Tuesday, April 10, 2001

Eighth-graders learn police techniques

By Jaclyn Giovis
Enquirer Contributor

        GOSHEN TOWNSHIP — Nineteen Goshen eighth-graders can “work” a crime scene, identify counterfeit money and administer CPR.

        The Spaulding Middle School students are the first class of Junior Police Academy cadets in Ohio.

        JPA is a national, nonprofit organization that aims to teach students strong values by bringing the world of law enforcement into their classrooms.

        “It teaches us, more than anything, about respect,” said Jordan Keen, 14, of Goshen.

        The Goshen academy was a joint effort between Goshen Local Schools and the Goshen Township Police Department to subscribe to the Texas-based JPA curriculum.

        “The Junior Police Academy has been an opportunity to bring the students and the community together,” said Principal Mike Miller. “It is one of the best things that has ever happened to Spaulding Middle School.”

        The program is headed by Goshen Police Officer James Taylor, the school's resource officer, and takes the place of a study hall.

        Students involved in the program were selected from a pool of 80 applicants. As cadets, they are expected to be drug-free and maintain good academic standing in school.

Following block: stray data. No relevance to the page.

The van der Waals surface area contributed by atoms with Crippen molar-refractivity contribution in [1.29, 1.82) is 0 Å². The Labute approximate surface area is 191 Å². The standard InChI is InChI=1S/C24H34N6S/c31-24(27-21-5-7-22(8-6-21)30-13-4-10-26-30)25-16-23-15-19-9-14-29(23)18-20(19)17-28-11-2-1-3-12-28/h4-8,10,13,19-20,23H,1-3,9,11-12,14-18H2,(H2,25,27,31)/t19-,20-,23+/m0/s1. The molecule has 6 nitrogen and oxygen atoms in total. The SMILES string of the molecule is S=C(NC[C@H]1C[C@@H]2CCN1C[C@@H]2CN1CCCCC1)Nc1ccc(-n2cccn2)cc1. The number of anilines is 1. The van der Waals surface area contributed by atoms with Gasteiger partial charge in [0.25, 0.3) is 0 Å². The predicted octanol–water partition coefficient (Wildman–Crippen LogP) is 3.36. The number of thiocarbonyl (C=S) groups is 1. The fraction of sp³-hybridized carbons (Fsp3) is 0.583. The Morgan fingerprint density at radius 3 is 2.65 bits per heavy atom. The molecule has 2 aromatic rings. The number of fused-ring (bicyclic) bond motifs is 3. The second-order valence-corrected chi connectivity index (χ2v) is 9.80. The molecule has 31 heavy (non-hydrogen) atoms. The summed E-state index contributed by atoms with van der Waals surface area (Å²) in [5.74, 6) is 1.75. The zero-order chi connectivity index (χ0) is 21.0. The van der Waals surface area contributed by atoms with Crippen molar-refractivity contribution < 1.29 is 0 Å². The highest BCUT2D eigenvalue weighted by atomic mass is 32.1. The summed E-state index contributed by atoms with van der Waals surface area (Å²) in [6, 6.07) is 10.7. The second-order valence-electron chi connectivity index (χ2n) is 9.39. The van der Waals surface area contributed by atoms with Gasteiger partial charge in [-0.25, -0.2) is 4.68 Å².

Upon completion of the academy, students will receive a grade for participation, but no academic credit.

        The program was aimed to educate kids at an age when they make the choice to be troublemakers or good citizens, Officer Taylor said.

        “I used to hate school,” said Christina Parsons, 15. “But ever since I've been in this class, I've had perfect attendance.

        “It's changed my whole perspective of schooling. I brought my grades up to A's and B's, just so I could stay in the program.”

        Officer Taylor said he tries to teach his cadets about the laws that apply to them most — those dealing with marijuana, alcohol and telephone harassment.

        The JPA curriculum approaches police work from different angles, allowing cadets to gain local and national perspectives of police history and procedure.

        Officer Taylor modified the curriculum, however, by bringing in experts from the field to speak, and using a more hands-on approach, such as demonstrating fingerprinting and showing CPR techniques.

        The program costs about $600 per school, and includes a teaching manual, student resource books and instructional videos. For more information, call the Goshen Police Department at 722-3200.


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